12. ### centexcopWell-Known Member

Messages:
3,077
State:
Texas
Get you a good Lake Map and It will show depths of the areas that you are fishing. Of course the bottom could have changed from a flood, but it will give you a good idea.

13. ### odtimrNew Member

Messages:
206
State:
You might want to try this: slip a sinker loose onto your line, maybe a bank sinker through the eye. Then attach a round bobber to the end of the line. Throw the rig just past the spot you are interested in, then pull back on the line until you feel the sinker dragging. The loose line should be then out. Then pull line out of the reel to the first eye on the rod. If this distance happens to be about 1 foot great, other wise takes a little bit more math. You watch the spot above the sinker, when the bobber appears on the top of the water the number of times you pulled the line out of the reel times the distance from the reel to the rod eye is the depth of the water. Hope this is somewhat clear and helps.
Luck

14. ### fmbNew Member

Messages:
1,735
State:
no matter what you find out it's still a guess....

15. ### PacmanNew Member

Messages:
141
State:
South Carolina
Get someone with a boat to measure the depths for you and try it. The numbers you get will only be good for that weight line ,sinker weight and size bait. But why bother...If you have a boat and depth finder, you can drop the bait on the cat's head and still go home empty handed. Throw it out, open your Pepsi, and relax. You are working your brain way too hard!

16. ### rcbbracingNew Member

Messages:
757
State:
Ohio
I find so many lake maps are way off!...i fished a place on salt for that odnr claims is less than five foot deep but it goes 13ft...there are a half a dozen places like that i know of...

17. ### katfish kenNew Member

Messages:
4,092
State:
Paintsvill
You're way over thinking the thing. If you are fishing in current the sinker will not fall straight to the bottom, it will be affected by the wash of the current. As for the difference of the 1 or 2 oz sinker falling at different rates, think of it this way. The larger weight should fall slower because of resistance created by the water on the larger surface. Through the air they would fall at the same speed though, has more to do with gravity I think. Newtons law of relativity applies, If I remember my science class right from many years ago.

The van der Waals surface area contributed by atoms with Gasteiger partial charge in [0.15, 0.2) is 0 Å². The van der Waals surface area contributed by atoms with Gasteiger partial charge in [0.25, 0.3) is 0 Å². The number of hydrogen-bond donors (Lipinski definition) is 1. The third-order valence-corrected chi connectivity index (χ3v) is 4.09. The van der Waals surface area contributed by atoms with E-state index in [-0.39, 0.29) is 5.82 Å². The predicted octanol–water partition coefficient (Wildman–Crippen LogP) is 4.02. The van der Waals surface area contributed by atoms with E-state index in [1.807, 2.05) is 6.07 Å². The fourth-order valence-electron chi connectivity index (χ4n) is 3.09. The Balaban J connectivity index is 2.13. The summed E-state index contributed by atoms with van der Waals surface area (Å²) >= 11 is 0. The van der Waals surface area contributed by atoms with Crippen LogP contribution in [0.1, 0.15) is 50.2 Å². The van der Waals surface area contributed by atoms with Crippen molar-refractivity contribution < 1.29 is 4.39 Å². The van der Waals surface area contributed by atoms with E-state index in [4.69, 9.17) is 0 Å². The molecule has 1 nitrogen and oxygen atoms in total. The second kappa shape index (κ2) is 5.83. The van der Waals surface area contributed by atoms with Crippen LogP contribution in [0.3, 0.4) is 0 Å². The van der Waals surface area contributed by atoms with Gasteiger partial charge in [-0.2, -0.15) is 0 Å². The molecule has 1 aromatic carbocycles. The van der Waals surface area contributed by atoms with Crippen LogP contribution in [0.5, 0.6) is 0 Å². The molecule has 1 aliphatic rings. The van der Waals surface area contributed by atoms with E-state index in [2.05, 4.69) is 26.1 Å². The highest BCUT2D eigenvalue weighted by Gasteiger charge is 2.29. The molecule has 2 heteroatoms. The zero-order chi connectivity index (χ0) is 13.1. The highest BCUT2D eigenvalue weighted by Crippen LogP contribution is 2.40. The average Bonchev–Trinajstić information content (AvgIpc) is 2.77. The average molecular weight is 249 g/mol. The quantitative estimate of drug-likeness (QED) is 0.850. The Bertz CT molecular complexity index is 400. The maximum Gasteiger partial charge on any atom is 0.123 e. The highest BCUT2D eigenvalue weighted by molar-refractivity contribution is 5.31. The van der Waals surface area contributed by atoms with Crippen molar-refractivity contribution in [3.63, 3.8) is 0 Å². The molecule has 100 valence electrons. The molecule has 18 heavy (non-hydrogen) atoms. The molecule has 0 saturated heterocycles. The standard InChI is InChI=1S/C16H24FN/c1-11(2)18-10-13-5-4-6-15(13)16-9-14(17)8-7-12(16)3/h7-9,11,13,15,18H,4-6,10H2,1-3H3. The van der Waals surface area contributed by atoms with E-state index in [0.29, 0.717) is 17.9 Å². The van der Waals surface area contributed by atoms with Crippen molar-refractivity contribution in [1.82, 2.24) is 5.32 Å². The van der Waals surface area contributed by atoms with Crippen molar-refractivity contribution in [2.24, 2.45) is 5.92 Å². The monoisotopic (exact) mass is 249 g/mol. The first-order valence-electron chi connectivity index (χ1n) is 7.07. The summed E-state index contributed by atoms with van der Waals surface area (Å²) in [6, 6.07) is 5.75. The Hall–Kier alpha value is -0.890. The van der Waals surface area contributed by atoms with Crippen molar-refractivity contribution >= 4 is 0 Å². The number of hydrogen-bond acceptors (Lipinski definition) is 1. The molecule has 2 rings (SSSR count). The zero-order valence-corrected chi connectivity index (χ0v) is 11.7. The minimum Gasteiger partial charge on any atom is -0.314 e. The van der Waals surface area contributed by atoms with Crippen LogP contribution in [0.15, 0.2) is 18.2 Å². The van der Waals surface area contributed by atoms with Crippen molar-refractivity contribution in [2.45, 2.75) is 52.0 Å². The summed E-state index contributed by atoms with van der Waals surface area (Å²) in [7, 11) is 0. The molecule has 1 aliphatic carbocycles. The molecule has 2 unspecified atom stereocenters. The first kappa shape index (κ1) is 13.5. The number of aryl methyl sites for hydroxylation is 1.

Messages:
3,241
State:
Virginia
It goes back to the old question, "Which falls faster; a pound of lead or a pound of feathers?" Actually they both fall the same speed, but both are affected by "terminal velocity", which is determined by gravity and resistance.

19. ### loanwizardWell-Known Member

Messages:
3,297
State:
Coshocton,
It is called a rule of thumb, meaning not accurate to any ounce of certainty :wink:. I can tell you this. I have electronics on my boat and it is pretty accurate for me whether I am casting 3 oz. or 6 oz. No matter what the weight you have line drag, counting time error, etc... The accurate way to do it from shore is using a slip bobber. Tie a slip bobber knot, use a small bait type bobber and a 3 oz weight. Adjust it to what you think it is and toss it out there. If it pulls the bobber under it's deeper. Adjust until it stays afloat, guessing line bow and current angle and you are as close as it gets. Reel it in and measure the distance between the bobber knot and the sinker and you have your depth.

Hope this helps,

Shawn

20. ### DanoNew Member

Messages:
13,712
State:
Texas
Catfishing aint that complicated.
While yall do the rocket science. Ill cast, open a beer and set the hook before yall figure out how deep it is. LOL
Just kidding.:big_smile:
I make my best guess and go from there. My main thing is, bait up and get it in the water, then my chair and beer .
Before I sold my boat, that depth/fish finder would drive me nuts. I had better luck not using it.